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Do You Know What It Takes to Be a Firm Leader?

About five years ago I developed and began co-facilitating a special one-day workshop for brand new firm chairs and managing partners to help them prepare for taking on the enormous role of becoming their firm’s leader. This opportunity came about as a result of my having been engaged back in 2004 by a long-time client, an AmLaw 100 firm, to assist the Board in its selection of the next full-time managing partner and to then help that individual get comfortable in his new role.

What I quickly discovered was that most professionals have a naiveté about the skills and knowledge that are really required to manage a professional services firm; that they don’t squarely confront the reality of their new position; and that (in their defense) they are the unfortunate victims of a system that does a poor job of preparing anyone to be the next firm leader.

To make my point, the following list of challenges is based on the input of over 50 new firm leaders. Compiled after an extensive series of interviews, the list underscores many of the unexpected demands inherent in being a new firm leader, which these lawyers hadn’t fully anticipated when they first accepted the responsibility.

It is hoped that this list will assist any potential new incumbent in properly fine-tuning his or her thinking before confronting the magnitude of the firm leadership job.

Your challenge will be…

  1. Resisting the belief that, having served as a practice group head, office managing partner, or on the firm’s executive committee, you are now provided adequate preparation for taking on the role of leading the entire firm. In other words, the first challenge is to understand that you still have much to learn, whatever your background.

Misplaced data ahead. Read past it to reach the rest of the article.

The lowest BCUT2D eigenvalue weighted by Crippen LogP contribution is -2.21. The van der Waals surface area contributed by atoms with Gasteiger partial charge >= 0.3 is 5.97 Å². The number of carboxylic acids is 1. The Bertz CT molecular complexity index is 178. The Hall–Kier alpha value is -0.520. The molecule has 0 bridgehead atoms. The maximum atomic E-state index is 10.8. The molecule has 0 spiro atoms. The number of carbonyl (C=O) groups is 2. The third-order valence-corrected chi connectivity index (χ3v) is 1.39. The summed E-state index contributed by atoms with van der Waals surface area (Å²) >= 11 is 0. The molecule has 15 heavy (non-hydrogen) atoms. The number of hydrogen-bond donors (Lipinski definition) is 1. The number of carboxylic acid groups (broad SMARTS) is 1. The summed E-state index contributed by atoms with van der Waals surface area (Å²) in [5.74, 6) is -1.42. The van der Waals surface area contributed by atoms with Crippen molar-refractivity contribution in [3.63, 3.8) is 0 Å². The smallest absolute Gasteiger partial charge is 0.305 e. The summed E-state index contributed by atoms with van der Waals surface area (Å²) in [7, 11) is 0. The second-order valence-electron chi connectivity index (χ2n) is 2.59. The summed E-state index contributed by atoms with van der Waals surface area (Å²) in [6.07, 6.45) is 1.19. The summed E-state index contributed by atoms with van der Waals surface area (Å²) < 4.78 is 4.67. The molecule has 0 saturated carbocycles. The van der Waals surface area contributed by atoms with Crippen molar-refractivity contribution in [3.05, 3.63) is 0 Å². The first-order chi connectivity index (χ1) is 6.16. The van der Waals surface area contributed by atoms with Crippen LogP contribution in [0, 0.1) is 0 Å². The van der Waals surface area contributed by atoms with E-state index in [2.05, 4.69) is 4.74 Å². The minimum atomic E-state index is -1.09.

2. Determining how to transition some or all of your client obligations to one or more other partners in a manner that is comfortable for the clients involved.
  3. Attending to the needs of your family as your change in responsibilities demands even more time at the office and likely more time spent traveling. The transition will affect them whether you wish to acknowledge it now or not.
  4. Understanding that you cannot be an advocate (no matter how much your best friends and close colleagues lobby you to play that role) for your old practice area, department, or office. Your job is to build consensus, and that requires you to balance competing interest; to recognize that you are now working from a larger landscape; and to always appear resolutely interested in serving the best interests of the entire firm.
  5. Suppressing the misleading “lessons” of all prior leadership positions. You will need to be extra cautious rather than assume that some particular issue you may now face is the same as one you saw and addressed during an earlier leadership experience.
  6. Recognizing that you don’t have or know all of the answers when you assume this position. You will soon discover that some of the answers you thought you knew are not ultimately all that workable in the real world.
  7. Avoiding undue bias derived from your predecessor’s experience, programs, or influence (the vestiges of the fabled “good old days”). You will need to set your own path for the firm based on a thoughtful read of evolving trends and the aspirations of your partners.
  8. Finding effective ways to build the new relationships that you need to have with your peers, and to navigate around the politics of the firm. As the firm leader you may learn a few unexpected lessons about who the power partners with influence within the firm really are.
  9. Overcoming the confusion and uncertainty about what is really expected of you. It’s a particularly daunting prospect when 91 percent of new firm leaders report that it takes more than 100 days, and 72 percent say it takes well over six months, to become productive in this new role.